So it’s like no matter how safe of a world you give to your kids, it’s still dangerous. Even in U.S., you know, you know about the shootings in schools…..

Wit López: Absolutely.

Humaira Abid: ….and then there was a big shooting in Pakistan few years back in which over 140 young kids were killed by Taliban.

Wit López: Oh my goodness…

Humaira Abid: …so some of my works are inspired by, are affected…. I was deeply affected by that incident. And that’s when I started working on those. So they talk about the, you know, ttheat mass murder at that time and young kids, you know, innocent kids…

Um, so yeah, some of those works combined sculpture and miniature painting. I, I tried to blend them together, not just to push the boundaries of mediums, but also to enhance, viewers experience.

Wit López: It. Absolutely does. That’s what I think. I mean, the difference in the two media. Can absolutely ex-, uh, impact, the viewers experience. Thank you for explaining that.

So you mentioned that your first time blending miniature paintings and sculpture was in 2007.

Humaira Abid: Correct. So I went to India for residency, and I’m also interested in duality of meanings. And while I was in India, I learned that there is a word “istri,” which they use for women and wives, “Istri”.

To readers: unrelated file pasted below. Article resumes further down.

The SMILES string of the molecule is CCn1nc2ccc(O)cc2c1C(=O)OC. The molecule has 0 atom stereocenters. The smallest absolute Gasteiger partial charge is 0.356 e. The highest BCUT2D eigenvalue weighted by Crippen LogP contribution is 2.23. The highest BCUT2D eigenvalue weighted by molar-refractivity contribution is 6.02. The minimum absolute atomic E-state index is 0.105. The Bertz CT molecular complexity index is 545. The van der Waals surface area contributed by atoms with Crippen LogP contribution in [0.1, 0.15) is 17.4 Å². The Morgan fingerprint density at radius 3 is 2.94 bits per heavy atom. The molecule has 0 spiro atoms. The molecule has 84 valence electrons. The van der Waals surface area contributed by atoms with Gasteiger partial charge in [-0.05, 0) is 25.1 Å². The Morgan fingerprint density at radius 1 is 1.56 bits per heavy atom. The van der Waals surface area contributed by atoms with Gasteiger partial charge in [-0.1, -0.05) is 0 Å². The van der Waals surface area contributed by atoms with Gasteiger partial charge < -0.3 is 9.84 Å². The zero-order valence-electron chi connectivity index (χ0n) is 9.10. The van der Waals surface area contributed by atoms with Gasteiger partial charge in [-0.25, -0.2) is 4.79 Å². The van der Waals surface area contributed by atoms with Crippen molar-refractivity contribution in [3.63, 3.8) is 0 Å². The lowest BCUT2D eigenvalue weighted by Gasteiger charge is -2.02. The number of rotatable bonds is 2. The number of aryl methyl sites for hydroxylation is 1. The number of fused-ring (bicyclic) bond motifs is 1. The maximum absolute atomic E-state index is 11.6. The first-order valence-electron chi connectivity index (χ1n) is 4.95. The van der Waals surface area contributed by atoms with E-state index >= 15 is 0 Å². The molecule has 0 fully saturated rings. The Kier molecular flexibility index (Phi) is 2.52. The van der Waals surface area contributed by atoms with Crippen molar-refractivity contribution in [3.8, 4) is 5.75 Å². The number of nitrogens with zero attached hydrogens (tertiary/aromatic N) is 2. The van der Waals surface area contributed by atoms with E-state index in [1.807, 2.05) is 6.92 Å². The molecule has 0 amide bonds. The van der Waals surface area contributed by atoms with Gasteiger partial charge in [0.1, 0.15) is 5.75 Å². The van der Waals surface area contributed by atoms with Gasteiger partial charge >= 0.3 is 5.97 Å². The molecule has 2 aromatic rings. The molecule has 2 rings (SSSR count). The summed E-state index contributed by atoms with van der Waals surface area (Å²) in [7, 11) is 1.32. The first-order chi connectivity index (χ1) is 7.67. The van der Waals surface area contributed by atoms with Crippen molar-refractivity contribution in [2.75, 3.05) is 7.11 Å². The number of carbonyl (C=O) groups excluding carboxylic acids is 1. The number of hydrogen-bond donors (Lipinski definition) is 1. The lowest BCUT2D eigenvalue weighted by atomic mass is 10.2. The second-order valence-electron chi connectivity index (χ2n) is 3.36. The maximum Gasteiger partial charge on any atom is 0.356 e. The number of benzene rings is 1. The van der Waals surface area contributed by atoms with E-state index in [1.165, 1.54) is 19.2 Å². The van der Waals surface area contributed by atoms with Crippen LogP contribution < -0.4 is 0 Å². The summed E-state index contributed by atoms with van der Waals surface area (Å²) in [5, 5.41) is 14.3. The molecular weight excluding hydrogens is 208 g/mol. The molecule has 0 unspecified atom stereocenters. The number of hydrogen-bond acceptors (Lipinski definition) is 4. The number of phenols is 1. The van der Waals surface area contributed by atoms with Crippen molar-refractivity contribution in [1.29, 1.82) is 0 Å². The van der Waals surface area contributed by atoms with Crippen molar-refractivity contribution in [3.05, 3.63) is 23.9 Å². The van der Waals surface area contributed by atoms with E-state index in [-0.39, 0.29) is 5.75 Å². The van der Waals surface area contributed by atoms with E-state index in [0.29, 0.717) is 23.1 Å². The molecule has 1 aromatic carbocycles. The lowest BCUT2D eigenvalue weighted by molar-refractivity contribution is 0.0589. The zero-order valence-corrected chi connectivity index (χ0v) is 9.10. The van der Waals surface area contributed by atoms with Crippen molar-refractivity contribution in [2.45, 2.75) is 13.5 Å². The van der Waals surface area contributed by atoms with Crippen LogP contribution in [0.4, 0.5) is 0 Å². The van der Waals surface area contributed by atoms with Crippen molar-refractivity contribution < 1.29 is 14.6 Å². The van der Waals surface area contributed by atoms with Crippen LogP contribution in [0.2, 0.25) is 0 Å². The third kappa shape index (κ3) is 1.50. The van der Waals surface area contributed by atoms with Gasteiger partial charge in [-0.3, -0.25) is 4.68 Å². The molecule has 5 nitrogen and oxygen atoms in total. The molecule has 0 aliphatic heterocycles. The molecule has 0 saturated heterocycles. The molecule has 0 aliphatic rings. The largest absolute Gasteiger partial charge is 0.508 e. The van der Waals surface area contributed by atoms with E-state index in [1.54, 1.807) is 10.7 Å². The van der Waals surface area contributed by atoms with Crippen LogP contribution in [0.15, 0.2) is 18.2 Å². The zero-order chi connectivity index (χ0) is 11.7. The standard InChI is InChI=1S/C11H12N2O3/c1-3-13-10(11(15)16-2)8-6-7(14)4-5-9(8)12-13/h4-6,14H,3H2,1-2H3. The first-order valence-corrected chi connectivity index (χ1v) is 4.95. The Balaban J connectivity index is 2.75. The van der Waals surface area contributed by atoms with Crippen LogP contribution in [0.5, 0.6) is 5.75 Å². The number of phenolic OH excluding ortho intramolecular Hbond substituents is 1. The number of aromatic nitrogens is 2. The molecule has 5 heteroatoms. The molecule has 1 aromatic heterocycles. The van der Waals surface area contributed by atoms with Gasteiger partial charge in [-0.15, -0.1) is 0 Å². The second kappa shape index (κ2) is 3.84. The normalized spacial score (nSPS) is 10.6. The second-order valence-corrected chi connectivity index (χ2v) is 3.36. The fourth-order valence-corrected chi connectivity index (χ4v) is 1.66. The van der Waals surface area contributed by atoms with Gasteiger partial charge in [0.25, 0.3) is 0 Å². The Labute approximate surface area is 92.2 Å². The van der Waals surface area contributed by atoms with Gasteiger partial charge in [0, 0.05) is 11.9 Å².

And we use that word for smoothing iron in Pakistan. So I’d say, wow. I mean, why would they call a woman “istri,” you know, when he was there to iron clothes, and I started asking people, so they were not 100% sure because it’s a very old historical word, but they thought probably it was a job of a woman to iron clothes, and that’s how she got that name.

So I said, wow, that gave me an opportunity to combine. So I carved smoothing items out of wood, and I made miniature paintings based on women issues. And place them on the flat side. So that’s how I combine the first time.

Wit López: Wow.

Humaira Abid: So since then I have been thinking about how can I do it more, or how can I, you know, do it on larger scale and push the boundaries even more.

So this series is a good example, but I have done it in installation based work.

Wit López: Definitely. How do you feel that your practice has shifted or changed or expanded in the past 13 years since that first show? I know you mentioned things getting larger, larger scale. But have there been any other shifts for you?